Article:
Report from TEXSOM: Top Beverage Trends

TexSom.jpgAttending TEXSOM has been on my bucket list, and this year, I finally made it. In its 11th year, the 2015 conference brought together more than 1,000 attendees, including roughly 25 percent of all industry pros who have earned the title of Master Sommelier.

Below are five takeaways from the “BevLab: Ideas and Issues in the Modern Beverage Industry” session, a panel discussion of current wine trends. Moderated by writer Jordan Mackay, the panel featured John Blazon MS; Levi Dalton (host of podcast “I’ll Drink to That” and wine columnist for; award-winning restauranteur Shelley Lindgren, and Antony Moss MW AIWS. These five beverage trends were worth noting:

 1: Restaurant Costs Skyrocket: Ready-to-Drink Wines Benefit

As the economy improves, restaurant rents are skyrocketing. Lindgren, who is in lease renewal negotiations now, said her landlord proposed a 43% increase over her last contract. How does this affect food and wine programs? Dalton suggested that restaurants can’t expect to be 20-30 year propositions any longer. That affects how wine directors buy wine and build restaurant cellars – there is not as much inventory, and wines are being procured to sell, not cellar. Other restaurant models, like Pearl & Ash, seek to move volume through their wine programs, rather than a more traditional 300% markup on single bottles.

2: Creative Packaging and Delivery Methods Make Luxury Approachable

Luxury wines are still in demand, yet in a more measured way. Whereas restaurants once purchased high-end wines in a 12-pack format, they have now shifted to a six- or three-pack. “The emphasis is to just get on the list so that wineries can use that as a lever to grow their DTC [direct-to-consumer] business,” said Blazon. Because of that, wine sellers are also seeking new markets, spreading beyond traditional core markets to “secondary” and “tertiary” markets. The advent of technology like Coravin has also elevated the level of wines by the glass available to consumers, allowing diners to try high-end wines without the full-bottle commitment.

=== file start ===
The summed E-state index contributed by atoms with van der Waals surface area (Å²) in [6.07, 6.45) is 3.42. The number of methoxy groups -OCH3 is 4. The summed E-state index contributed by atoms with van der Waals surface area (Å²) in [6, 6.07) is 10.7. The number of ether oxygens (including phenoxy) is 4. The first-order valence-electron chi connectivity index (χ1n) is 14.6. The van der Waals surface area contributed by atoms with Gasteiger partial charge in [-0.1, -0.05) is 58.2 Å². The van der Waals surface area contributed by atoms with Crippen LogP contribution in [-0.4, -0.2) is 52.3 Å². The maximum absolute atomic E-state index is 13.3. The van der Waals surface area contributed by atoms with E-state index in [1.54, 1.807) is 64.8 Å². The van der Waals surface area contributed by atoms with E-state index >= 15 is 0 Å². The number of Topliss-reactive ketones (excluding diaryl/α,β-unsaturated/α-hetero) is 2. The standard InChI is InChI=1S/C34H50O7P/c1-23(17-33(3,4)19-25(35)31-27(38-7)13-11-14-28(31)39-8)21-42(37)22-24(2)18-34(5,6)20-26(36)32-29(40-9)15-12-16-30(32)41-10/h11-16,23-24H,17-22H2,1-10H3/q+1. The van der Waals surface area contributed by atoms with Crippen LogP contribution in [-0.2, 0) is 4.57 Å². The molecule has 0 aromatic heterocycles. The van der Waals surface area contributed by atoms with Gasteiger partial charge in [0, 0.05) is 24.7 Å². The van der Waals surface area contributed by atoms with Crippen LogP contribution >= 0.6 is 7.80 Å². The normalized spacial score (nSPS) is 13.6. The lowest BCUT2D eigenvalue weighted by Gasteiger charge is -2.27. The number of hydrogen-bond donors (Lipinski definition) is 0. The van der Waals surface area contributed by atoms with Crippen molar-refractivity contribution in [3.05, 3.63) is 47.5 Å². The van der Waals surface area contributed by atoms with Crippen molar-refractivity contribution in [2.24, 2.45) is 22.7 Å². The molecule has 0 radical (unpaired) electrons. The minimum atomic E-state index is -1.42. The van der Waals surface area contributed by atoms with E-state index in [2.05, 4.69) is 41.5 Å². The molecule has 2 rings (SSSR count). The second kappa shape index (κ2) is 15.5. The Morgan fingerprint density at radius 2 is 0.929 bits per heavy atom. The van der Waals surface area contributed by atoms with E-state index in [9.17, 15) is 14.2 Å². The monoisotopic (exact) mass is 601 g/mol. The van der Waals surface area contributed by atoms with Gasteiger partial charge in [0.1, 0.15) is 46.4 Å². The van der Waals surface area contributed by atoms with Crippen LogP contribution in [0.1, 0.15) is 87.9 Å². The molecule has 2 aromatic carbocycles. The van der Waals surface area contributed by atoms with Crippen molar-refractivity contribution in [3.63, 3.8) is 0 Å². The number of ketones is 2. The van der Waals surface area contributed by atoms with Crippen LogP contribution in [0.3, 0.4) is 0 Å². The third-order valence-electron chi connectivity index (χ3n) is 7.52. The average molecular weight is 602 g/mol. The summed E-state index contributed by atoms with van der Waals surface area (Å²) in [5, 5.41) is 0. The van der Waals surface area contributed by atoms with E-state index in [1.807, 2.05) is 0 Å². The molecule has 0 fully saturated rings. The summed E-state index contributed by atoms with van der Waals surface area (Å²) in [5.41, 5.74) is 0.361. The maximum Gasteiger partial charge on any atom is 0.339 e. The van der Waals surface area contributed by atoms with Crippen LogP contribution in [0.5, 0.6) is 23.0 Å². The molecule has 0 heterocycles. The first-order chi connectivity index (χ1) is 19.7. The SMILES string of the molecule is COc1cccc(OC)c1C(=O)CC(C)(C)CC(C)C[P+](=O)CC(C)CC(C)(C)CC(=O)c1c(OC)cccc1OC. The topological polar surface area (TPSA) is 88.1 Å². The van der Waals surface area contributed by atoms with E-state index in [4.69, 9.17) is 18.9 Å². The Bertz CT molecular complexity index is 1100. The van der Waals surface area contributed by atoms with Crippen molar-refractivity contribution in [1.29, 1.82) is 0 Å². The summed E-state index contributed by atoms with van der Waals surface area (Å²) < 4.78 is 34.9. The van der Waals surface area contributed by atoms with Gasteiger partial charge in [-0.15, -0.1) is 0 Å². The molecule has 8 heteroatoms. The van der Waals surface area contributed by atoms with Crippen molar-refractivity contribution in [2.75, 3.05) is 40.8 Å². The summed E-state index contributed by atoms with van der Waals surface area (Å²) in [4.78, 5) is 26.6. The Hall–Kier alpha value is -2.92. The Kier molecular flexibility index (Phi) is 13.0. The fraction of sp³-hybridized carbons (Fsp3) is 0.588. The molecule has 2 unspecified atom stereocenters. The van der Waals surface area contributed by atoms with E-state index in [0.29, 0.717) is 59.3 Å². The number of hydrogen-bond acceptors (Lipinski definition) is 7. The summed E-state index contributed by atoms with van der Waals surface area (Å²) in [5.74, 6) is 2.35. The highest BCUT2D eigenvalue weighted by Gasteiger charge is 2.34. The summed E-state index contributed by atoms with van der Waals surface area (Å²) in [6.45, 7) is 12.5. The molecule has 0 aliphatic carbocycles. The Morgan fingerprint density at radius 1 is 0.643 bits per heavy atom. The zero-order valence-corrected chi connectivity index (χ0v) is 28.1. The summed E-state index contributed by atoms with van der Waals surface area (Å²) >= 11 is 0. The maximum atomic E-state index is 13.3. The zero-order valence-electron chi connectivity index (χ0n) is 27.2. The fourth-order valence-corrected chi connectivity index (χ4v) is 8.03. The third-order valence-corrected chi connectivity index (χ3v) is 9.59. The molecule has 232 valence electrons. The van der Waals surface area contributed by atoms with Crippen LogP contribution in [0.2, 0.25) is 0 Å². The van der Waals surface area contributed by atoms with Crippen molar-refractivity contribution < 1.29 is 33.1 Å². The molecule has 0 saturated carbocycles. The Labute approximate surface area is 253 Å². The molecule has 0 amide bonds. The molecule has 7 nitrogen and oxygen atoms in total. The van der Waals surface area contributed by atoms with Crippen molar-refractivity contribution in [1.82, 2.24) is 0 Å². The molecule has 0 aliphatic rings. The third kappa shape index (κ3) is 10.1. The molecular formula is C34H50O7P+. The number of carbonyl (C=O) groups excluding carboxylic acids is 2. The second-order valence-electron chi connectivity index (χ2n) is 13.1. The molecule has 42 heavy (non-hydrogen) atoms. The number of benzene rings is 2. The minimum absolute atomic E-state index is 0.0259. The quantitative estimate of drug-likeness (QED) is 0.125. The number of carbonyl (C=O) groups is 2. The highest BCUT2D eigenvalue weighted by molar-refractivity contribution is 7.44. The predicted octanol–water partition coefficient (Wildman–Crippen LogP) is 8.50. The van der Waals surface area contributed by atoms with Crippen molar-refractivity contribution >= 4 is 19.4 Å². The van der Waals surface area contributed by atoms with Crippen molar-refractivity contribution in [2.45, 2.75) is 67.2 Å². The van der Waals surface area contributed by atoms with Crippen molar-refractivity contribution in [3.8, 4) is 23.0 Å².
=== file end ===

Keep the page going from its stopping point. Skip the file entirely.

3: Knowledgeable Consumers Seek Wine in Context

Today’s consumers have access to everything from news articles to retail pricing before committing to a wine. Dalton says that he sees consumers express a hunger for stories, context and a customized experience. There is a spike in those seeking out obscure wine varieties and regions like Turkey, Bulgaria or Georgia (former Soviet Republic). Traditional wine regions may suffer from their own notoriety and an increasing global demand which makes them harder to access and afford. Key communications opportunity: Share relevant stories that showcase occasion and context to improve approachability.

4: Shifting Taste Preferences in Food and Wine Reveal Pairing Opportunities

Macro changes in our dining culture affect changes in what consumers enjoy drinking, said Dalton. Compared to previous generations, people are more health-conscious, eating lighter foods that are higher in acid and use less cream. That shift drives what people are pairing with foods, and what ultimately tastes good together. Moss suggested that the idea that people have different palate preferences is gaining greater acceptance, whether it’s varied personal thresholds for bitterness and astringency in classic wines like Barolo or a preference for natural wines.

5: What’s Hot Now

In short: Beaujolais, Burgundy, Rhone, and the Loire in France; Spain and Italy; Rose and bubbly. So pour a glass of whatever strikes your fancy and enjoy!


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